TRAVERSE CITY — Many local election results followed suit with the national tallies. Slow.
Grand Traverse, Antrim, Benzie, Kalkaska and Leelanau counties all saw record-breaking absentee voting, which was in line with the statewide trend.
Michigan Secretary of State Jocelyn Benson said final statewide results will require patience, for at least another 24 hours. That’s because of a record number of absentee ballots — an estimated 3.3 million, she said.
It’s going to take some time to count all those votes, Benson said.
“We are going to count every single vote in the State of Michigan no matter how long it takes, no matter what candidates say — we are going to work methodically and meticulously to count every single valid ballot,” she said.
Benson also estimated between 2 million and 2.5 million voters cast ballots in person. Additionally she highlighted the approximately 28,000 voters who registered in person Tuesday before voting, largely in Detroit, Ann Arbor and Grand Rapids.
Benson said she didn’t want to sound trite or cheesy, but “the winner is democracy” in Michigan given the incredible voter turnout, no matter how they cast their ballots.
Grand Traverse County Clerk Bonnie Scheele started her workday at 6:30 a.m. Tuesday. Scheele crossed her fingers for full results at 2 a.m. Wednesday, but she said the results could arrive as late as 4 a.m.
At 1 a.m., Grand Traverse County officials reported a voter turnout just north of 47 percent — 38,326 — of the more than 81,000 registered voters. Scheele said more than 19,000 absentee ballots of the 38,085 submitted to townships had yet to be counted.
Most of those ballots were in East Bay and Garfield townships and the City of Traverse City. Scheele said absentee ballots from Acme and Paradise townships also hadn’t been yet been tallied.
“This was expected,” she said.
Scheele attributed the slow pace to a record number of people voting absentee and the manual labor required to process those ballots.
“The numbers were floating like water. They kept changing,” Scheele said, adding there were a lot of people registering to vote Tuesday.
Scheele said the high-speed tabulators should have sped up the process, but the manual labor of opening the absentee ballots and feeding them into the tabulators resulted in delayed results.
“The tabulators can process a lot of ballots, but there’s still a ton of ballots that you’re checking signatures on, you’re counting, all that prep work before you even stick them in the machine,” Scheele said. “So yeah, lots of work.”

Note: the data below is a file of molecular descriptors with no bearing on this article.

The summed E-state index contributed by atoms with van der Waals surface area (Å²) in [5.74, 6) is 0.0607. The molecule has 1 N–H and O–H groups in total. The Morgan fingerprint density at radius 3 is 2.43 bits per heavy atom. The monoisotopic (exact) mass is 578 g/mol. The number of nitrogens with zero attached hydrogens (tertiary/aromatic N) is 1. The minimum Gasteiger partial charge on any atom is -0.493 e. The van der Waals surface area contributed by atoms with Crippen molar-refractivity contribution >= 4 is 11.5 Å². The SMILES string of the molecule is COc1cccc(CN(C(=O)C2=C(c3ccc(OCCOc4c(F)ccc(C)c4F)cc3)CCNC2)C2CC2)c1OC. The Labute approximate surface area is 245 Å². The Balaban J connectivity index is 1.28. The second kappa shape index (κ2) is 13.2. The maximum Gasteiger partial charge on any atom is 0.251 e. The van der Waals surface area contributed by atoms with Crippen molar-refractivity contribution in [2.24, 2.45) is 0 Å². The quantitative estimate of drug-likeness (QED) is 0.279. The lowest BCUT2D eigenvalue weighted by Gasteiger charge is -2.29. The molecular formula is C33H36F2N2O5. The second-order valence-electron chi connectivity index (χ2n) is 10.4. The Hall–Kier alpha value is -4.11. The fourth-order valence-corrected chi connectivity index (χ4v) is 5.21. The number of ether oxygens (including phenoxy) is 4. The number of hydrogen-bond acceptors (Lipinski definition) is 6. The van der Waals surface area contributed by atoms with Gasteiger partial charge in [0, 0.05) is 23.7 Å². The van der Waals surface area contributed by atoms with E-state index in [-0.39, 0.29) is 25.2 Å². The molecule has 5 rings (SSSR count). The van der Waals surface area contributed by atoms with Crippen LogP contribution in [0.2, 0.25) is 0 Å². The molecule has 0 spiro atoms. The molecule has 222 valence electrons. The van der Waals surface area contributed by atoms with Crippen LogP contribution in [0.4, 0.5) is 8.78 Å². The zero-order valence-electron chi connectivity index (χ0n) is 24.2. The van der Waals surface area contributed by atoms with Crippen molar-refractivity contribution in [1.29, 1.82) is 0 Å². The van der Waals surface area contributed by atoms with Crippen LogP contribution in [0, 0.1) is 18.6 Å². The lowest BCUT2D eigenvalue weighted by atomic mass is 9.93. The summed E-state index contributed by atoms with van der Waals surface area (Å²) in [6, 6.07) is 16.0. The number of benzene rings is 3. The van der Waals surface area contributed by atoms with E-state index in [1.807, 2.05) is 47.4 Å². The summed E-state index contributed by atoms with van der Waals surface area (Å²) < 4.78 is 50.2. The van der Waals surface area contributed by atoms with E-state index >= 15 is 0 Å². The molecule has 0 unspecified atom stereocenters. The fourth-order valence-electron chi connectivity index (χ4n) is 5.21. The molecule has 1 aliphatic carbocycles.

Nearly 7,000 Traverse City voters sent in absentee ballots, an approximately 250 percent increase over 2016, city Clerk Benjamin Marentette said.
“So it’s a massive amount of absentee ballots compared to the amount that we’ve ever received before,” he said.
A team of 20 elections workers counted them, and Marentette figured the votes would all be tallied by 1:30 a.m. Plans were to send the absentee ballot vote totals to Grand Traverse County election workers all at once.
Marentette said a new machine that processes about 100 ballots every 90 seconds was a great help, and without it he may not have all the votes counted until much later. The machine helped, but elections workers still needed to look at ballots with write-in candidates or too many selections for races with multiple seats to fill.
Kalkaska County Clerk Deborah Hill said she thought township election officials kept a good pace in cranking out results amid what seemed record numbers of votes cast.
“Especially factoring in most of the townships didn’t have time to run their absentee ballots until the polls closed. Historically, they’d have gaps in between voters and they’d run the absentee ballots through,” she said.
That was late Tuesday, just before midnight, with results from four townships still outstanding.
“I don’t think we’ve ever seen this kind of turnout,” she said.
Hill explained that not only were more absentee ballots requested and returned, but more voters turned up at the polls in person. More of both types of votes simply meant more work to do, she said.
“They certainly had more ballots to process this year,” Hill said. “What a voter turnout.”